Increase max towball weight

Submitted: Friday, Jun 11, 2004 at 04:54
ThreadID: 13679 Views:4402 Replies:5 FollowUps:2
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Vicroads have told me I can legally increase my maximum towball weight. All I need is an engineers report stating that the stability of the vehicle(2003 Mitsu Triton) will not be compromised and also that allowances be made with regard to the rear axle load. Too easy, right? Can anyone recommend an engineer as I can't find one locally. I have been to caravan, trailer and towbar manufacturers; but if it's not their product they are unwilling to help. ARB dropped me like a hot potato when I aproached them, even though it is an ARB hitch...

Any help appreciated
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Reply By: Wayne (NSW) - Friday, Jun 11, 2004 at 06:59

Friday, Jun 11, 2004 at 06:59
I would have thought that it would be the vehicle that whould be limiting factor in the ball weight. If dual wheels were to be fitted to the back of your ute then you might have a case bur apart from that I can not see how the back of your vehicle can take tha extra weight. If the springs were beefed up that would only mean that the back would not sag as much, it does not mean that the vehicle can carry more weight. The other thing that would have to be looked at is stopping the vehicle. If more ball weight means towing more weight than the brakes would have to be looked at. Extra weight on the back would also mean the steering and braking on the front wheels would also be effected.

AnswerID: 62749

Reply By: Member - Pesty (SA) - Friday, Jun 11, 2004 at 08:44

Friday, Jun 11, 2004 at 08:44
The very moment an engineer puts his name to anything like that he becomes liable if something goes wrong, and you are the user which he has no control over, mitsubishi engineers are the only ones that could do that and they have already done it, its on the compliance plate, so you wont find one.
AnswerID: 62757

Reply By: The Banjo - Friday, Jun 11, 2004 at 08:56

Friday, Jun 11, 2004 at 08:56
If you get onto Cameron Caravans SA (08 8276 5444) they can put you onto a bloke named Tom Olthoff - he's a consultant and trainer in all matters towing.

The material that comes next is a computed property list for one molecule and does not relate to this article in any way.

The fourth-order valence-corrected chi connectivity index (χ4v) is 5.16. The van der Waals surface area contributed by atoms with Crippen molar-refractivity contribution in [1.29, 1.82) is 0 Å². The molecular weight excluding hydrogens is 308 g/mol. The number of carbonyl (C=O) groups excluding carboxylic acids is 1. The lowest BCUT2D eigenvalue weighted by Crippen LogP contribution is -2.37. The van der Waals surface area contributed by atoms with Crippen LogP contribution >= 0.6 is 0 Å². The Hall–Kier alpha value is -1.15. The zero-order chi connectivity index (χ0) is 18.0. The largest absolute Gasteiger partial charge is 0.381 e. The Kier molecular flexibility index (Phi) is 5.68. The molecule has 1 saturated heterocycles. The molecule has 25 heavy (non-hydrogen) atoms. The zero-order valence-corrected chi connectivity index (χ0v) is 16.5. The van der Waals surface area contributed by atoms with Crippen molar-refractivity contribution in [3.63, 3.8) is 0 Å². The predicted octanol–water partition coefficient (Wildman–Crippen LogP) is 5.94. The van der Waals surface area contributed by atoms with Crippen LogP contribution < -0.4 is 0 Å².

Tom may be able to connect you with an engineer in this game in Vic....he's very much into the caravan industry.
AnswerID: 62761

Reply By: Andrew - Friday, Jun 11, 2004 at 13:59

Friday, Jun 11, 2004 at 13:59
Hello Blue

Not sure if I completely understand what you want to do, however the following may help.

The towing capacity of a vehicle is set by the vehicle manufacturer. The capacity of the towbar is set by the towbar manufacturer and has to be stated on the bar.
If the bar is rated differently to the vehicle then you go with the lower figure.

The vertical weight allowed on the towball for towing is usually between 5 & 10% of the trailer weight. Outside this range you are normally into load levelling systems etc.

The towbar itself is manufactured to take up to half its rating on the towball, however this is a strength requirement, not a figure you would use for towing. This is to take into account the strength of the vehicle attachment and structure as well as the bar strength. It also allows for the dynamic loadings which the bar designer has to take into account.

If you want to increase the towing capacity of the vehicle then an engineer will usually have to upgrade your suspension system and vehicle structure to allow it to be re-rated. This can affect axles, wheels, tyres, springs and mounts and require subframes or other structural modifications.

VicRoads can send you a list of recognised engineers if you fax a request to them on Fax 9854 2668


AnswerID: 62790

Follow Up By: Bluegeorge - Friday, Jun 11, 2004 at 16:12

Friday, Jun 11, 2004 at 16:12
good to get a solid response... This all started when we were given a caravan and it's towball weight (145kg) exceeded that of the triton (100kg). I am aiming for a situation like the Navara. Nissan allow you to increase your towball weight up to around 240kg as long as you reduce your actuall vehicle load accordingly.

How do you calculate the effect of load levelling devices? Do they actually reduce the towball weight?

Will contact Tom from SA and see what he has to say.

Thanks guy's
FollowupID: 324076

Reply By: itldoo - Thursday, Jun 17, 2004 at 23:42

Thursday, Jun 17, 2004 at 23:42
With my experiences with tow bars, you can't increase the pulling weight of the tow bar. Hayman Reece fabricate the tow bars to the pulling capacity of the vehicle. But you can increase the ball weight with their weight distribution hitches.You want to tow more than the tow bar is rated too. Buy a bigger vehicle.
AnswerID: 63683

Follow Up By: Bluegeorge - Friday, Jun 18, 2004 at 19:41

Friday, Jun 18, 2004 at 19:41
G'day itldoo

I don't need to tow more, I just need an extra 50kg of down force on the tow ball taking it from 100kg to 150 kg. This is to cover the van I inherited after I'd already bought the vehicle. I figured after seeing a mate get away with 4" body lift, 4" suspension lift and replacing the cruisers split rims with sunnies carrying 35" BFG's, how difficult could it be to fullfill my request... It seems adding the 50kg to a towball is far more likely to produce a legal stouch than the previously mentioned Tojo.

If I ever find the answer I'll post it, thanks for the input.

FollowupID: 324955

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